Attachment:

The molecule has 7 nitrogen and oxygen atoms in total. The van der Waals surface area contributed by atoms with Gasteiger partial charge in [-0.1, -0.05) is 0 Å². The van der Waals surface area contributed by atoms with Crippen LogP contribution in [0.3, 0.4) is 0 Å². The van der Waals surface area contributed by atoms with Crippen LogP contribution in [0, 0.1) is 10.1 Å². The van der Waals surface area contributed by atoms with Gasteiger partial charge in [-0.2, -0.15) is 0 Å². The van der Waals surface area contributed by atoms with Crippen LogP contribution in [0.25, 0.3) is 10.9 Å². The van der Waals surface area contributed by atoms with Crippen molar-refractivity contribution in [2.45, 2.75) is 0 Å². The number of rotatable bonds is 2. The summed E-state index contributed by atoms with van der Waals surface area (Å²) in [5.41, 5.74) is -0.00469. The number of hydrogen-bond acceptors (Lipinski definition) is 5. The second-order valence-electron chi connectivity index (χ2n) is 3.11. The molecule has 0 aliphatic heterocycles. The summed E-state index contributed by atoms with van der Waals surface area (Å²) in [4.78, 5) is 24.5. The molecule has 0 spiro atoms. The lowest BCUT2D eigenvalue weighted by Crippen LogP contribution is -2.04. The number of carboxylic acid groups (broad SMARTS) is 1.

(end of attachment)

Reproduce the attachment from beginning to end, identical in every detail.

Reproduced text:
The molecule has 7 nitrogen and oxygen atoms in total. The van der Waals surface area contributed by atoms with Gasteiger partial charge in [-0.1, -0.05) is 0 Å². The van der Waals surface area contributed by atoms with Crippen LogP contribution in [0.3, 0.4) is 0 Å². The van der Waals surface area contributed by atoms with Crippen LogP contribution in [0, 0.1) is 10.1 Å². The van der Waals surface area contributed by atoms with Gasteiger partial charge in [-0.2, -0.15) is 0 Å². The van der Waals surface area contributed by atoms with Crippen LogP contribution in [0.25, 0.3) is 10.9 Å². The van der Waals surface area contributed by atoms with Crippen molar-refractivity contribution in [2.45, 2.75) is 0 Å². The number of rotatable bonds is 2. The summed E-state index contributed by atoms with van der Waals surface area (Å²) in [5.41, 5.74) is -0.00469. The number of hydrogen-bond acceptors (Lipinski definition) is 5. The second-order valence-electron chi connectivity index (χ2n) is 3.11. The molecule has 0 aliphatic heterocycles. The summed E-state index contributed by atoms with van der Waals surface area (Å²) in [4.78, 5) is 24.5. The molecule has 0 spiro atoms. The lowest BCUT2D eigenvalue weighted by Crippen LogP contribution is -2.04. The number of carboxylic acid groups (broad SMARTS) is 1.